John 15.1-4 (NIV)
“I am the true vine, and my Father is the gardener. He cuts off every branch in me that bears no fruit, while every branch that does bear fruit he prunes so that it will be even more fruitful. You are already clean because of the word I have spoken to you. Remain in me, as I also remain in you. No branch can bear fruit by itself; it must remain in the vine. Neither can you bear fruit unless you remain in me.”
We’ve been discussing what we think are the necessary components of 21st Century Christianity, both personal and communal. Through our previous discussions about Jesus, the gospels, and the Bible, we’ve helped each other better appreciate the rich conversational heritage of Jesus’s followers.
My hope is that by remembering Jesus’ tradition was to teach us to think for ourselves, we’ll give ourselves permission to question some “traditional” Christian thought. Jesus challenged the accepted thinking of his day. If we’re his students, we should follow his example.
Today, we’re going to examine the concept of sin. Jesus might be the cornerstone of Christian faith, but sin is the foundation. Some of us in the progressive, emerging Christian movement don’t like to talk about sin. I think that’s in part because we immediately think of original sin, which progressives reject.
The Anchor Yale Bible Dictionary defines sin as “human deviation from the expressed will and desire of God—as it is developed and presented in the OT and NT.” The ancient Jewish people’s “prophets, priests, wisdom teachers (like Jesus) and lawmakers reflected on sin in a variety of ways.” In the early days of Christianity, this conversation also began to reflect their thoughts about God’s activity in Jesus.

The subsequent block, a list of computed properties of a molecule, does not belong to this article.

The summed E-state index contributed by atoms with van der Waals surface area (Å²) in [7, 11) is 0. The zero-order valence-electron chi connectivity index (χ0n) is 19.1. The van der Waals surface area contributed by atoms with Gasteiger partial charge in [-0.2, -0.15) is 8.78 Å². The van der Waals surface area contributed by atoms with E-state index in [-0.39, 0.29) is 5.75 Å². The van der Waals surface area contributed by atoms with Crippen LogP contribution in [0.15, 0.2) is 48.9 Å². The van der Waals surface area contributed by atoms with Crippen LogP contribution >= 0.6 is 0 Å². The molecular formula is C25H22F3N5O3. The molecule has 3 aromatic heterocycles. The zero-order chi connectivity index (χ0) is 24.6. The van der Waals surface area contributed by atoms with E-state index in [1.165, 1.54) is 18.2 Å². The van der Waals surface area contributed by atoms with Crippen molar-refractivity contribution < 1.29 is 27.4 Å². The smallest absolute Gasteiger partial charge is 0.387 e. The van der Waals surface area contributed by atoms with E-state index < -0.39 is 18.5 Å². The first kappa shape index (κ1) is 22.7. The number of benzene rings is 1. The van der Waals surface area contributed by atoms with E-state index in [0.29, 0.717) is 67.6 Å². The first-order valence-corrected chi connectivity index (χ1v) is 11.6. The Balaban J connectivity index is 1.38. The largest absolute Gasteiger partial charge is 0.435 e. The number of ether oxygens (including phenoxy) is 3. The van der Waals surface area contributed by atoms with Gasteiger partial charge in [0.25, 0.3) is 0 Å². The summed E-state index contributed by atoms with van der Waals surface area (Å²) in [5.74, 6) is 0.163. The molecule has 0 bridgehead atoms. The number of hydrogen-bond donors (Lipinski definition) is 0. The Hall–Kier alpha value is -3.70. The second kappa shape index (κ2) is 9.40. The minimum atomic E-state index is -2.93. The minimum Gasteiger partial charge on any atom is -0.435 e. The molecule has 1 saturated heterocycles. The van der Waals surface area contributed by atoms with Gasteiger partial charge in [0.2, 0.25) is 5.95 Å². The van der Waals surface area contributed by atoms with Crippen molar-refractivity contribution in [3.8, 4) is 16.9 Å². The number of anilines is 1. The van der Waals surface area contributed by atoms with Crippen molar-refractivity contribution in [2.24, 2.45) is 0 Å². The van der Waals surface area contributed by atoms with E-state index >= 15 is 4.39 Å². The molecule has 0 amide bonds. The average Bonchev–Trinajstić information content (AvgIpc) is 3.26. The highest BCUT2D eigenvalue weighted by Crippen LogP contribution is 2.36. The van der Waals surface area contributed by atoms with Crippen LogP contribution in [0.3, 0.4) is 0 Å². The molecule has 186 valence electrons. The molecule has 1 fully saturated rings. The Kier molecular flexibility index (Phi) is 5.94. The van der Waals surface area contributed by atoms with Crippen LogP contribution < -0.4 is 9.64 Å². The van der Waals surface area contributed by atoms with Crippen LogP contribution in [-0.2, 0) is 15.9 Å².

So, let’s consider what it means to “[deviate] from the expressed will and desire of God.”
I like this definition of sin because it reminds me of the name of our church: The Current. We chose that name because we liked the imagery of God as a river, gently moving the universe toward ultimate love. As free-willed (perhaps), sentient beings in God, we can choose to swim with, or against, the current. Swimming against the current is deviating from “the will of God.”
According to the New Interpreter’s Bible, in the First Testament, sin and other labels are applied to any “harmful or rejected behavior that impairs relationship to the divine.” This gave the ancient Jewish people a fair amount of objectivity about sin and how to deal with it. Their original concept of sin was as a sort of “miasma” that had to be cleansed from both people and places.
The priests offered cultic ritual cleansings, but the prophets warned people to be skeptical about relying on rituals to reconnect them with God. They instead encouraged people to individually repent and confess (topics we’ll discuss next time) thereby being reformed—re-formed back into the loving image of God.
For many of us, our first exposure to the idea of sin is the story of Adam and Eve. We’re told that because they ate the apple, we all get old and die. While that interpretation acknowledges the corporate, structural nature of the story (Adam and Eve represent all humankind), it also presumes expulsion from the Garden rather than something more deeply mystical and metaphysical: that leaving the Garden was required, that learning about good and evil was necessary, for God to be fully human.